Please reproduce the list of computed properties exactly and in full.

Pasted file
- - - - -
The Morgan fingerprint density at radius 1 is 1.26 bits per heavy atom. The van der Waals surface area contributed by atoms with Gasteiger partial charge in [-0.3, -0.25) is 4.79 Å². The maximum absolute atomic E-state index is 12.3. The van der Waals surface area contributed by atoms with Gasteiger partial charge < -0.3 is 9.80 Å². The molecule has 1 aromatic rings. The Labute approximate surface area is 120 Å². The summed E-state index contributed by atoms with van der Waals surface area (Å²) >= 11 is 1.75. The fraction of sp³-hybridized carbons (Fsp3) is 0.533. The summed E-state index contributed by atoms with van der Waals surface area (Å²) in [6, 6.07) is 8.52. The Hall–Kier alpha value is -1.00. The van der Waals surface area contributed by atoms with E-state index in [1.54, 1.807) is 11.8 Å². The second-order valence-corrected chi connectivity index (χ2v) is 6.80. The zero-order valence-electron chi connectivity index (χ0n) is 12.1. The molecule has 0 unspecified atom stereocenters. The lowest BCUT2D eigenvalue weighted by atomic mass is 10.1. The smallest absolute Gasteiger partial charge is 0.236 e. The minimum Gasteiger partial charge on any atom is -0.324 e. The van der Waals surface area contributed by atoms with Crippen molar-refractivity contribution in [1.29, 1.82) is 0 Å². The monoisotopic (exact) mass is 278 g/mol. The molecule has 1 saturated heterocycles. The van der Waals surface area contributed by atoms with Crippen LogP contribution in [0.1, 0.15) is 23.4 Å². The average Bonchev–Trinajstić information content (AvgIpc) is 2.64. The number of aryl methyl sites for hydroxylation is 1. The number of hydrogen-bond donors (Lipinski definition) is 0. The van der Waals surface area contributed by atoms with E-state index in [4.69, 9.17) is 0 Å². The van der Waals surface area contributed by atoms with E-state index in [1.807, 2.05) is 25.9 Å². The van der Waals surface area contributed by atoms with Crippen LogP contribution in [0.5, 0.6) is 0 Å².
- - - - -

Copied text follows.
The Morgan fingerprint density at radius 1 is 1.26 bits per heavy atom. The van der Waals surface area contributed by atoms with Gasteiger partial charge in [-0.3, -0.25) is 4.79 Å². The maximum absolute atomic E-state index is 12.3. The van der Waals surface area contributed by atoms with Gasteiger partial charge < -0.3 is 9.80 Å². The molecule has 1 aromatic rings. The Labute approximate surface area is 120 Å². The summed E-state index contributed by atoms with van der Waals surface area (Å²) >= 11 is 1.75. The fraction of sp³-hybridized carbons (Fsp3) is 0.533. The summed E-state index contributed by atoms with van der Waals surface area (Å²) in [6, 6.07) is 8.52. The Hall–Kier alpha value is -1.00. The van der Waals surface area contributed by atoms with E-state index in [1.54, 1.807) is 11.8 Å². The second-order valence-corrected chi connectivity index (χ2v) is 6.80. The zero-order valence-electron chi connectivity index (χ0n) is 12.1. The molecule has 0 unspecified atom stereocenters. The lowest BCUT2D eigenvalue weighted by atomic mass is 10.1. The smallest absolute Gasteiger partial charge is 0.236 e. The minimum Gasteiger partial charge on any atom is -0.324 e. The van der Waals surface area contributed by atoms with Crippen molar-refractivity contribution in [1.29, 1.82) is 0 Å². The monoisotopic (exact) mass is 278 g/mol. The molecule has 1 saturated heterocycles. The van der Waals surface area contributed by atoms with Crippen LogP contribution in [0.1, 0.15) is 23.4 Å². The average Bonchev–Trinajstić information content (AvgIpc) is 2.64. The number of aryl methyl sites for hydroxylation is 1. The number of hydrogen-bond donors (Lipinski definition) is 0. The van der Waals surface area contributed by atoms with E-state index in [4.69, 9.17) is 0 Å². The van der Waals surface area contributed by atoms with E-state index in [1.807, 2.05) is 25.9 Å². The van der Waals surface area contributed by atoms with Crippen LogP contribution in [0.5, 0.6) is 0 Å².